Dear Dr Osman,

I refer to the 2 May 2011 Straits Times report of your election campaign remarks.

Based on Workfare and help given to the Malay-Muslim community and to prison inmates, you questioned the validity of the people’s concern that the government is proud and has not worked hard to solve problems. But examples of particular segments of the population being taken care of doesn’t hide or cover up the lack of care and concern to other segments of the population. We shouldn’t brush aside the concerns of those who have been neglected simply because there were others who were well taken care of.

PM Lee’s election comments

May 19, 2011

Dear PM Lee,

I refer to the 3 May 2011 Straits Times report ‘Govt’s duty is to do good for Singapore’.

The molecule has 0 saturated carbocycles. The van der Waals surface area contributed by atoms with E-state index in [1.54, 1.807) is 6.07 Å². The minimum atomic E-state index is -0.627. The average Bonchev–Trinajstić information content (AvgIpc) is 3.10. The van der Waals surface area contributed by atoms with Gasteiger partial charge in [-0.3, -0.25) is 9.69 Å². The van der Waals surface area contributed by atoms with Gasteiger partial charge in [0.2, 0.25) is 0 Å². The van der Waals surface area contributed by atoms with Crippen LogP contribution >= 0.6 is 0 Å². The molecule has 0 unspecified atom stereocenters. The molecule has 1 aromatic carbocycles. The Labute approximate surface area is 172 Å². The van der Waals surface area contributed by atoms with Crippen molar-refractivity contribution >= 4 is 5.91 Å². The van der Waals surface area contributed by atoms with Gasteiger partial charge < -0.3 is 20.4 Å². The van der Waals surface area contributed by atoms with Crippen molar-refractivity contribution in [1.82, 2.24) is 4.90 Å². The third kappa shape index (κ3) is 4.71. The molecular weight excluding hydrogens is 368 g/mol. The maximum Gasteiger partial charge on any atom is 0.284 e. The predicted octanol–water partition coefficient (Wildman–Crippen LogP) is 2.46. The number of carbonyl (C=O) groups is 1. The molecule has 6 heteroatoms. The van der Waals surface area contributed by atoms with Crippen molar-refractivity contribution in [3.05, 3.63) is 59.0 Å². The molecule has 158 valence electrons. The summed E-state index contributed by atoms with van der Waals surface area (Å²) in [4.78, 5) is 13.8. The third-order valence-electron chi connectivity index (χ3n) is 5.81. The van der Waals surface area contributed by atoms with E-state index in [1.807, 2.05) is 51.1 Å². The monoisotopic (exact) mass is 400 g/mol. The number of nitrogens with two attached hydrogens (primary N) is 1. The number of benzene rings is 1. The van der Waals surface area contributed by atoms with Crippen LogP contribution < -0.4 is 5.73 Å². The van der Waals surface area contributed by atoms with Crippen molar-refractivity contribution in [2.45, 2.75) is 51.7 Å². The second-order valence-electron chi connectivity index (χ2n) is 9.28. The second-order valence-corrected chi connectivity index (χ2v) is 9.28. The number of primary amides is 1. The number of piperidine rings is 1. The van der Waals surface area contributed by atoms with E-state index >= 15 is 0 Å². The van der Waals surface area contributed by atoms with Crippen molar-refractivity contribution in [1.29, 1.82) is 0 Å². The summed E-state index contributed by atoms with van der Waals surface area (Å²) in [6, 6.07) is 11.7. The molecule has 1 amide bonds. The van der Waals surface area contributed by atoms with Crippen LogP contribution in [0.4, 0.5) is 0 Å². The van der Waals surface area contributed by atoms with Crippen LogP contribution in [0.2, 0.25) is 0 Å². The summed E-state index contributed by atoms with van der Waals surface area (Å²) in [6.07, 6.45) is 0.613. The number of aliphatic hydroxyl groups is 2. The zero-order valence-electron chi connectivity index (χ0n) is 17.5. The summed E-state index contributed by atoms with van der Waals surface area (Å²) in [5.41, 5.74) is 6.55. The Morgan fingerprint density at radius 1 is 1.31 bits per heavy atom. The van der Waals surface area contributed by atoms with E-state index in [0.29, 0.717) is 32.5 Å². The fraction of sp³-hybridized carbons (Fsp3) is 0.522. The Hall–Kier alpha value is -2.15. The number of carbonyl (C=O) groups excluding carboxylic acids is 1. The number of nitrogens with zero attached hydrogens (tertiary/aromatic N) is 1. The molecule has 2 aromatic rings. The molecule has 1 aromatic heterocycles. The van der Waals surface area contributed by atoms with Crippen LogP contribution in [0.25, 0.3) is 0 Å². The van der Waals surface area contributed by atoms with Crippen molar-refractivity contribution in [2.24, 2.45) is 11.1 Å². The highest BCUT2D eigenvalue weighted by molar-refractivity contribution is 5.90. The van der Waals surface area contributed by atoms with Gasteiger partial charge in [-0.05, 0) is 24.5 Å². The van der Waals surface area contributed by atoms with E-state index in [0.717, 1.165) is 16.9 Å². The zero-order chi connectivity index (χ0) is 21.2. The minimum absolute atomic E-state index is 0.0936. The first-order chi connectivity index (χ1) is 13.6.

You said the NCMPs are voted in. At the same time, you also said that one-third of Singaporeans vote against PAP rather than vote for an elected opposition. Why the contradiction? Those who voted for the best losing opposition candidate who eventually becomes an NCMP, you say they are not voting for that candidate but yet you say the candidate was voted in.

The chicken who crows story is best used on the PAP. When global economy recovers and lifts our economy, the PAP says it’s because of them. On the other hand, when the opposition challenge is weak, we see little impetus for PAP to change. But when the opposition mounts a strong challenge, we see a strong impetus for PAP to change. This is equivalent to the chicken keeps quiet, the sun doesn’t come out but when the chicken crows, the sun comes out. It’s quite clear to everyone that we need a strong opposition to make sure that the PAP does the right thing.

I refer to the 3 May 2011 Straits Times report ‘PAP’s goal is a better life for all: PM’.